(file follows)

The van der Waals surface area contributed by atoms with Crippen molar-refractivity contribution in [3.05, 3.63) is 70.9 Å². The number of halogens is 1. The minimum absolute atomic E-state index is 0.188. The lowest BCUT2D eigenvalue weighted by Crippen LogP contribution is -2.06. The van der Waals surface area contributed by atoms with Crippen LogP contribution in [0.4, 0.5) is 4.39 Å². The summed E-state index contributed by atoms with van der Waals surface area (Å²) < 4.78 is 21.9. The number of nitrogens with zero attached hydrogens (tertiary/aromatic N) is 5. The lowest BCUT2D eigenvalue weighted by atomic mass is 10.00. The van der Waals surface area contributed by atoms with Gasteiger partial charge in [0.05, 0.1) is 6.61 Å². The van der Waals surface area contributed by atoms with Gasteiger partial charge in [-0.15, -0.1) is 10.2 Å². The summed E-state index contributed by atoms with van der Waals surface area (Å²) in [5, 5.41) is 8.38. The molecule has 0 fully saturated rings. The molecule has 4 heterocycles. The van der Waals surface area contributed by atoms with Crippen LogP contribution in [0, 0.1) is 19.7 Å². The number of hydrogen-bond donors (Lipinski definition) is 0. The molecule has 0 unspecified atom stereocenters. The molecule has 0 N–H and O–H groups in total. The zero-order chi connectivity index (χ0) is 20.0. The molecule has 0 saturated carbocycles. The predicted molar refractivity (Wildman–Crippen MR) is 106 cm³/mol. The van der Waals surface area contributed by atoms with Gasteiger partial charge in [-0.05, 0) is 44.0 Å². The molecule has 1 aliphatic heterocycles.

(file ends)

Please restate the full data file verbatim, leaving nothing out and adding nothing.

The van der Waals surface area contributed by atoms with Crippen molar-refractivity contribution in [3.05, 3.63) is 70.9 Å². The number of halogens is 1. The minimum absolute atomic E-state index is 0.188. The lowest BCUT2D eigenvalue weighted by Crippen LogP contribution is -2.06. The van der Waals surface area contributed by atoms with Crippen LogP contribution in [0.4, 0.5) is 4.39 Å². The summed E-state index contributed by atoms with van der Waals surface area (Å²) < 4.78 is 21.9. The number of nitrogens with zero attached hydrogens (tertiary/aromatic N) is 5. The lowest BCUT2D eigenvalue weighted by atomic mass is 10.00. The van der Waals surface area contributed by atoms with Gasteiger partial charge in [0.05, 0.1) is 6.61 Å². The van der Waals surface area contributed by atoms with Gasteiger partial charge in [-0.15, -0.1) is 10.2 Å². The summed E-state index contributed by atoms with van der Waals surface area (Å²) in [5, 5.41) is 8.38. The molecule has 0 fully saturated rings. The molecule has 4 heterocycles. The van der Waals surface area contributed by atoms with Crippen LogP contribution in [0, 0.1) is 19.7 Å². The number of hydrogen-bond donors (Lipinski definition) is 0. The molecule has 0 unspecified atom stereocenters. The molecule has 0 N–H and O–H groups in total. The zero-order chi connectivity index (χ0) is 20.0. The molecule has 0 saturated carbocycles. The predicted molar refractivity (Wildman–Crippen MR) is 106 cm³/mol. The van der Waals surface area contributed by atoms with Gasteiger partial charge in [-0.05, 0) is 44.0 Å². The molecule has 1 aliphatic heterocycles.